Despite a wide variety of dietary options available, a prolonged controversy still exists about optimal nutritional plans for cardiometabolic patients, which contributes to the challenges faced by clinicians while caring for these patients. A poor diet is a major contributor in exacerbating the impacts of the cardiometabolic disease; as well as a leading contributor to morbidity and mortality worldwide.1,2 Thus, proper nutrition for cardiometabolic health is paramount, a view emphasized in several clinical practice guidelines.3-5 However, defining proper nutrition for cardiometabolic disease is challenging and can be very controversial. Clinicians may not be aware of appropriate healthy eating patterns or the evidence for different dietary approaches on cardiometabolic health outcomes; this is more apparent by the fact that many clinicians do not receive adequate training on nutrition and are less likely to address nutrition as a topic during a clinical visit. To gain more insight in this area, we had an opportunity to talk with Stephen Devries, MD, FACC, a preventive cardiologist, and Executive Director of the Gaples Institute for Integrative Cardiology, a nonprofit dedicated to advancing the role of nutrition and lifestyle in medicine.
Recently updated guidelines from the American Heart Association and the American College of Cardiology have contributed to a growing number of patients being diagnosed with hypertension. Lowering the threshold for hypertension from 140/90 to 130/80 mm Hg resulted in a significant increase of patients — with previously normal or slightly elevated blood pressure (BP) — who now rank in the hypertension stage 1 category. Although the revisions were made with the intention of encouraging early preventative action and lifestyle interventions, they have also prompted a rise in patients who qualify for antihypertensive medications.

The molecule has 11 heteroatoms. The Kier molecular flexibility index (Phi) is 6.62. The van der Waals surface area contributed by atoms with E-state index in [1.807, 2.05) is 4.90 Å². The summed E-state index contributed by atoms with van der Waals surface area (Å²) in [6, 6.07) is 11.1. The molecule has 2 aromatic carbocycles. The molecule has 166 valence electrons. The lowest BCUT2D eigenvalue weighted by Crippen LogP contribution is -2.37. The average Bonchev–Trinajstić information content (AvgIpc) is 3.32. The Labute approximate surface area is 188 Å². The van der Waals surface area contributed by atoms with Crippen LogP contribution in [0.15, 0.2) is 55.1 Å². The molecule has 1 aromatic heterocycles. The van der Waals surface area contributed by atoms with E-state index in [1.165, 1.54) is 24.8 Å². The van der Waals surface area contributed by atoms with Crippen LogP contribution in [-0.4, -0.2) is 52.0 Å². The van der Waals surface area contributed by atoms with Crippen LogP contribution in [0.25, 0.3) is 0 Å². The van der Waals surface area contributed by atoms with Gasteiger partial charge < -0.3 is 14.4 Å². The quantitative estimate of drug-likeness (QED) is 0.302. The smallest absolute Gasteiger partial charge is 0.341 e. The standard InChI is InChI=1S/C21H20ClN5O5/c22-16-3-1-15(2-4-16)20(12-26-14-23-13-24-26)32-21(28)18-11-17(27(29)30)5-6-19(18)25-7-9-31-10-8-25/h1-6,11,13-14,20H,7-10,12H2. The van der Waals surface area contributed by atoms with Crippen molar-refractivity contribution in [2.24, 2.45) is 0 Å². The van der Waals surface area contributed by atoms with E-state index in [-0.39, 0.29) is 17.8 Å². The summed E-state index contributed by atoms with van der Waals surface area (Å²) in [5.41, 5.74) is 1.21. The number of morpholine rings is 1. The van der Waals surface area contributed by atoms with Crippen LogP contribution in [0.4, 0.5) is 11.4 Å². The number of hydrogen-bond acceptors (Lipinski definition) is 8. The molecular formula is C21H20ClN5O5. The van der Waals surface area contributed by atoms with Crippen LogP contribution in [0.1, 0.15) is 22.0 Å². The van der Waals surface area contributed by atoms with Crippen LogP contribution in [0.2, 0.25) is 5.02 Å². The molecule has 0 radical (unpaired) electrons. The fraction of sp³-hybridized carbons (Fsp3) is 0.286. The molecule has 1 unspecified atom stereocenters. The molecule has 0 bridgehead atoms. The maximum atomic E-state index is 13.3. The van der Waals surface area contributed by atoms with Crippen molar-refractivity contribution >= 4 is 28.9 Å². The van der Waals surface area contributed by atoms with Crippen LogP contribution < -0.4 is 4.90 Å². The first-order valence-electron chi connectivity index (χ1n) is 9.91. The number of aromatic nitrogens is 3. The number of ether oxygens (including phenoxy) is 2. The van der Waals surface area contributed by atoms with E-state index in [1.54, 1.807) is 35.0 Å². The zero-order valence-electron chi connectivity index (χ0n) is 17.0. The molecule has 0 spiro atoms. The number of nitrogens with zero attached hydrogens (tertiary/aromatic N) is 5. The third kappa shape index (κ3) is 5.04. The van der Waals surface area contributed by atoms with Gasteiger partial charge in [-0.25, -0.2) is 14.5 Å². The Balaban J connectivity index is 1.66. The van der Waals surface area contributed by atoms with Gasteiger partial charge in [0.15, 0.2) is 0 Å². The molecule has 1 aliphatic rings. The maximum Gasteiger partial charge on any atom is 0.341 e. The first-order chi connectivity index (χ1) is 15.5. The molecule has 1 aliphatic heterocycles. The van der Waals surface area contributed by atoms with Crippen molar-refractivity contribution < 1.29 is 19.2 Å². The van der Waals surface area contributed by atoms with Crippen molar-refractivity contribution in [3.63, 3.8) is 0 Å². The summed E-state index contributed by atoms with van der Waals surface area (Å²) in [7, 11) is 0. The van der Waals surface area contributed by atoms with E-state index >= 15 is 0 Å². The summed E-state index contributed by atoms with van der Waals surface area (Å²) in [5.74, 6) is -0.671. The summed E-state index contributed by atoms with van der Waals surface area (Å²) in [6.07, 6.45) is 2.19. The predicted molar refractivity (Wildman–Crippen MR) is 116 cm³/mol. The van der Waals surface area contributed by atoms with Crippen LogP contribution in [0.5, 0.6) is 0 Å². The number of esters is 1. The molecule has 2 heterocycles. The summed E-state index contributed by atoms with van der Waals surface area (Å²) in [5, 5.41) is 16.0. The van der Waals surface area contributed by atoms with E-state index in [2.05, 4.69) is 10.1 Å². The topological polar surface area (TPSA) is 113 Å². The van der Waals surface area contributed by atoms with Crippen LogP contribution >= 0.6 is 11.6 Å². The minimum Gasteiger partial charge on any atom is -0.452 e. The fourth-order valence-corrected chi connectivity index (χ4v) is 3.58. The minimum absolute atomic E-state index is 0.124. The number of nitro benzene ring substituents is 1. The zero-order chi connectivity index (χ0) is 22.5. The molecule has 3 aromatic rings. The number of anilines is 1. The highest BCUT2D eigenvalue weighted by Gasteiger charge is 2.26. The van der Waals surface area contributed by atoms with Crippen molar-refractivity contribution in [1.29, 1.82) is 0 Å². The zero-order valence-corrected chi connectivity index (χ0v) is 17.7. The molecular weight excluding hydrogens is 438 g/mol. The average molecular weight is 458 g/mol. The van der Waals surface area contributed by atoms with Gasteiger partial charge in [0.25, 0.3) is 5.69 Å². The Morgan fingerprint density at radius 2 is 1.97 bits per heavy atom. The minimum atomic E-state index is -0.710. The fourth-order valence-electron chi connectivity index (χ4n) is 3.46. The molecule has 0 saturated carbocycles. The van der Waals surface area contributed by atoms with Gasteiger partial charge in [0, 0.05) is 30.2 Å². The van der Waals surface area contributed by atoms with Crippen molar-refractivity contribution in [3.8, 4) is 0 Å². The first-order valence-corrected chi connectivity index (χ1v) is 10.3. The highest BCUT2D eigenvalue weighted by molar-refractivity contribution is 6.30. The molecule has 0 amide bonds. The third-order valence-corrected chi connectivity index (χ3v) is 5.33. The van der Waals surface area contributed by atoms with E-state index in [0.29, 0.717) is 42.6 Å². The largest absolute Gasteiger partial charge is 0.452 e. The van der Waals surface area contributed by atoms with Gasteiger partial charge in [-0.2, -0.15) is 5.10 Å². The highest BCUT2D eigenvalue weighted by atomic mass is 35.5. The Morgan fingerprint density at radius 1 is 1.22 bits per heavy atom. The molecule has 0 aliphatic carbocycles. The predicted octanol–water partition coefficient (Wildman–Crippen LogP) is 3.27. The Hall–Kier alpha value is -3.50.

In certain cases, blood pressure medication is necessary for hypertension treatment and ensuring adequate cardiometabolic care. A multitude of different antihypertensive drugs are available for patient use, including beta blockers, ACE inhibitors, diuretics, and calcium-channel blockers, which are often used in tandem. Although, these medications are often associated with adverse effects, such as gastrointestinal problems, dizziness, weakness, headache, and many other undesirable symptoms.